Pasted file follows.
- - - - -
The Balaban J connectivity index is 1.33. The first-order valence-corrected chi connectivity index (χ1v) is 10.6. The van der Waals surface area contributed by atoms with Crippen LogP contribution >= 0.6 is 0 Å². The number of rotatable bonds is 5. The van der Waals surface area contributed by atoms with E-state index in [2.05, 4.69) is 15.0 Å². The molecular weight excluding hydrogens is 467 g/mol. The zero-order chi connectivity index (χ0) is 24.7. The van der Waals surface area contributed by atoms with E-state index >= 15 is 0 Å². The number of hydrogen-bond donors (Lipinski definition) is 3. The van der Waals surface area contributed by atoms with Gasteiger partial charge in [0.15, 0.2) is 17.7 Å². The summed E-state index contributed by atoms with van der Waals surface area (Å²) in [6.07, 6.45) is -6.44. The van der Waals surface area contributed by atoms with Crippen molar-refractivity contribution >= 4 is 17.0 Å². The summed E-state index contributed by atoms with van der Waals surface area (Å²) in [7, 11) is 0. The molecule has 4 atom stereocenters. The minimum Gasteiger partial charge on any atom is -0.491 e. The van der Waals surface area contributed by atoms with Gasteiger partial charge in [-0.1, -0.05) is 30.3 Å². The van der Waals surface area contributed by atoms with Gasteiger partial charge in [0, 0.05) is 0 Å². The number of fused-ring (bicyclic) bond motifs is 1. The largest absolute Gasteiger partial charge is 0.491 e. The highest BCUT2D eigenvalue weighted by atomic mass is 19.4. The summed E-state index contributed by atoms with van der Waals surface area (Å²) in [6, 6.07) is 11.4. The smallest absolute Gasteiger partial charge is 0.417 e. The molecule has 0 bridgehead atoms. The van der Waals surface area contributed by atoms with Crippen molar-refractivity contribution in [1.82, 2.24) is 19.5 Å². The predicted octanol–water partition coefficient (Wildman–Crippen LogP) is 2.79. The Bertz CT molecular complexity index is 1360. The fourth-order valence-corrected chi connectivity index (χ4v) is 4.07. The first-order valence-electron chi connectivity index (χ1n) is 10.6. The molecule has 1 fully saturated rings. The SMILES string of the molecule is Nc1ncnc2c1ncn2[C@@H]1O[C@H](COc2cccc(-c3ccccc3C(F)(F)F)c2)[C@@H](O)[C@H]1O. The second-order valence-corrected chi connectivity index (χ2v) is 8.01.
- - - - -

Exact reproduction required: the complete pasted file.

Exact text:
The Balaban J connectivity index is 1.33. The first-order valence-corrected chi connectivity index (χ1v) is 10.6. The van der Waals surface area contributed by atoms with Crippen LogP contribution >= 0.6 is 0 Å². The number of rotatable bonds is 5. The van der Waals surface area contributed by atoms with E-state index in [2.05, 4.69) is 15.0 Å². The molecular weight excluding hydrogens is 467 g/mol. The zero-order chi connectivity index (χ0) is 24.7. The van der Waals surface area contributed by atoms with E-state index >= 15 is 0 Å². The number of hydrogen-bond donors (Lipinski definition) is 3. The van der Waals surface area contributed by atoms with Gasteiger partial charge in [0.15, 0.2) is 17.7 Å². The summed E-state index contributed by atoms with van der Waals surface area (Å²) in [6.07, 6.45) is -6.44. The van der Waals surface area contributed by atoms with Crippen molar-refractivity contribution >= 4 is 17.0 Å². The summed E-state index contributed by atoms with van der Waals surface area (Å²) in [7, 11) is 0. The molecule has 4 atom stereocenters. The minimum Gasteiger partial charge on any atom is -0.491 e. The van der Waals surface area contributed by atoms with Gasteiger partial charge in [-0.1, -0.05) is 30.3 Å². The van der Waals surface area contributed by atoms with Gasteiger partial charge in [0, 0.05) is 0 Å². The number of fused-ring (bicyclic) bond motifs is 1. The largest absolute Gasteiger partial charge is 0.491 e. The highest BCUT2D eigenvalue weighted by atomic mass is 19.4. The summed E-state index contributed by atoms with van der Waals surface area (Å²) in [6, 6.07) is 11.4. The smallest absolute Gasteiger partial charge is 0.417 e. The molecule has 0 bridgehead atoms. The van der Waals surface area contributed by atoms with Crippen molar-refractivity contribution in [1.82, 2.24) is 19.5 Å². The predicted octanol–water partition coefficient (Wildman–Crippen LogP) is 2.79. The Bertz CT molecular complexity index is 1360. The fourth-order valence-corrected chi connectivity index (χ4v) is 4.07. The first-order valence-electron chi connectivity index (χ1n) is 10.6. The molecule has 1 fully saturated rings. The SMILES string of the molecule is Nc1ncnc2c1ncn2[C@@H]1O[C@H](COc2cccc(-c3ccccc3C(F)(F)F)c2)[C@@H](O)[C@H]1O. The second-order valence-corrected chi connectivity index (χ2v) is 8.01.